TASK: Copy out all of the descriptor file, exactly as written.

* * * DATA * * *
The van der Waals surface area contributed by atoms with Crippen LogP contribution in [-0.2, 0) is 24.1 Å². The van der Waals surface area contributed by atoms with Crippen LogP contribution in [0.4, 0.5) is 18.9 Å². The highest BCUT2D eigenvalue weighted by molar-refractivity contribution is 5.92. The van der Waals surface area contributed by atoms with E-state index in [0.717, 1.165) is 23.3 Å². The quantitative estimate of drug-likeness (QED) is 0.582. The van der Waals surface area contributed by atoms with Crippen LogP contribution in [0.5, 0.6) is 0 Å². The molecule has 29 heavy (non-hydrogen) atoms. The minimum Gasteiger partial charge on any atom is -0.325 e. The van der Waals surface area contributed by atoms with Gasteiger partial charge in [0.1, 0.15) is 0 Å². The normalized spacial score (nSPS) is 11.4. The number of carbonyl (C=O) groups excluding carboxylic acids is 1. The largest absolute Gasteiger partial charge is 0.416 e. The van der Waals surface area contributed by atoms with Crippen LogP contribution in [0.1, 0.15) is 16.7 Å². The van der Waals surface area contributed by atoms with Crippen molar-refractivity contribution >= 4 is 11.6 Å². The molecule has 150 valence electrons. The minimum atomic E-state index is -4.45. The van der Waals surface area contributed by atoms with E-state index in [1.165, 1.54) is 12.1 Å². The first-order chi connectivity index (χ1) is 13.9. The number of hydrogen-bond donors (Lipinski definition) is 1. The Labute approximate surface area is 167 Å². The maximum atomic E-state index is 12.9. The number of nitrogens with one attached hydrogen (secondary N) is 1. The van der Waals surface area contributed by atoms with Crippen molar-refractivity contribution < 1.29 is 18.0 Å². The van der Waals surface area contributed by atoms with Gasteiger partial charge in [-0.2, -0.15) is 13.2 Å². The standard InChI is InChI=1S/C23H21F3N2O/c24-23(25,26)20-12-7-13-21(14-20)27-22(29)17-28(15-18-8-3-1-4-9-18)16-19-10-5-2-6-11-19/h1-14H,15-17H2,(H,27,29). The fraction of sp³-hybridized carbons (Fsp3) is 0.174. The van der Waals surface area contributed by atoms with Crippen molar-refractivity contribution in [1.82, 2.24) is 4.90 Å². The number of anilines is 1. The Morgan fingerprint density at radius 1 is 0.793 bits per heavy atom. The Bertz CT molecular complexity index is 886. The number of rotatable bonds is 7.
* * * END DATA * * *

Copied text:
The van der Waals surface area contributed by atoms with Crippen LogP contribution in [-0.2, 0) is 24.1 Å². The van der Waals surface area contributed by atoms with Crippen LogP contribution in [0.4, 0.5) is 18.9 Å². The highest BCUT2D eigenvalue weighted by molar-refractivity contribution is 5.92. The van der Waals surface area contributed by atoms with E-state index in [0.717, 1.165) is 23.3 Å². The quantitative estimate of drug-likeness (QED) is 0.582. The van der Waals surface area contributed by atoms with Crippen LogP contribution in [0.5, 0.6) is 0 Å². The molecule has 29 heavy (non-hydrogen) atoms. The minimum Gasteiger partial charge on any atom is -0.325 e. The van der Waals surface area contributed by atoms with Gasteiger partial charge in [0.1, 0.15) is 0 Å². The normalized spacial score (nSPS) is 11.4. The number of carbonyl (C=O) groups excluding carboxylic acids is 1. The largest absolute Gasteiger partial charge is 0.416 e. The van der Waals surface area contributed by atoms with Crippen LogP contribution in [0.1, 0.15) is 16.7 Å². The van der Waals surface area contributed by atoms with Crippen molar-refractivity contribution >= 4 is 11.6 Å². The molecule has 150 valence electrons. The minimum atomic E-state index is -4.45. The van der Waals surface area contributed by atoms with E-state index in [1.165, 1.54) is 12.1 Å². The first-order chi connectivity index (χ1) is 13.9. The number of hydrogen-bond donors (Lipinski definition) is 1. The Labute approximate surface area is 167 Å². The maximum atomic E-state index is 12.9. The number of nitrogens with one attached hydrogen (secondary N) is 1. The van der Waals surface area contributed by atoms with Crippen molar-refractivity contribution < 1.29 is 18.0 Å². The van der Waals surface area contributed by atoms with Gasteiger partial charge in [-0.2, -0.15) is 13.2 Å². The standard InChI is InChI=1S/C23H21F3N2O/c24-23(25,26)20-12-7-13-21(14-20)27-22(29)17-28(15-18-8-3-1-4-9-18)16-19-10-5-2-6-11-19/h1-14H,15-17H2,(H,27,29). The fraction of sp³-hybridized carbons (Fsp3) is 0.174. The van der Waals surface area contributed by atoms with Crippen molar-refractivity contribution in [1.82, 2.24) is 4.90 Å². The number of anilines is 1. The Morgan fingerprint density at radius 1 is 0.793 bits per heavy atom. The Bertz CT molecular complexity index is 886. The number of rotatable bonds is 7.